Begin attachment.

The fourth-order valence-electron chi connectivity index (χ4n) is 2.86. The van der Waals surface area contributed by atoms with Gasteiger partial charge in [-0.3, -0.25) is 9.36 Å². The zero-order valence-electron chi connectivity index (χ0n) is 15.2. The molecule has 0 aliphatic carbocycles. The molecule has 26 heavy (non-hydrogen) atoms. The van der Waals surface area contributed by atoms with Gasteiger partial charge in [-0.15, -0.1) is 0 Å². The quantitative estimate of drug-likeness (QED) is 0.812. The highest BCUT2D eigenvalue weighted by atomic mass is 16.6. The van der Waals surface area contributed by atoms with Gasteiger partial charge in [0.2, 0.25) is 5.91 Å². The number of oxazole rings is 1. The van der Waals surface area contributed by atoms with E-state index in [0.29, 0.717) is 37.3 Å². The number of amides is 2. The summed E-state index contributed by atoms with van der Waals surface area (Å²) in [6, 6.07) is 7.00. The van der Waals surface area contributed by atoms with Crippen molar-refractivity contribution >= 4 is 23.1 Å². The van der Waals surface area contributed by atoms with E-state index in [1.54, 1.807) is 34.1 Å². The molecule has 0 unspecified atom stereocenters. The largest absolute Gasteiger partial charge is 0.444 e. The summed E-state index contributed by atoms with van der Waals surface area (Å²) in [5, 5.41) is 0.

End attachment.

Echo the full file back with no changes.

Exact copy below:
The fourth-order valence-electron chi connectivity index (χ4n) is 2.86. The van der Waals surface area contributed by atoms with Gasteiger partial charge in [-0.3, -0.25) is 9.36 Å². The zero-order valence-electron chi connectivity index (χ0n) is 15.2. The molecule has 0 aliphatic carbocycles. The molecule has 26 heavy (non-hydrogen) atoms. The van der Waals surface area contributed by atoms with Gasteiger partial charge in [-0.15, -0.1) is 0 Å². The quantitative estimate of drug-likeness (QED) is 0.812. The highest BCUT2D eigenvalue weighted by atomic mass is 16.6. The van der Waals surface area contributed by atoms with Gasteiger partial charge in [0.2, 0.25) is 5.91 Å². The number of oxazole rings is 1. The van der Waals surface area contributed by atoms with E-state index in [0.29, 0.717) is 37.3 Å². The number of amides is 2. The summed E-state index contributed by atoms with van der Waals surface area (Å²) in [6, 6.07) is 7.00. The van der Waals surface area contributed by atoms with Crippen molar-refractivity contribution >= 4 is 23.1 Å². The van der Waals surface area contributed by atoms with E-state index in [1.54, 1.807) is 34.1 Å². The molecule has 0 unspecified atom stereocenters. The largest absolute Gasteiger partial charge is 0.444 e. The summed E-state index contributed by atoms with van der Waals surface area (Å²) in [5, 5.41) is 0.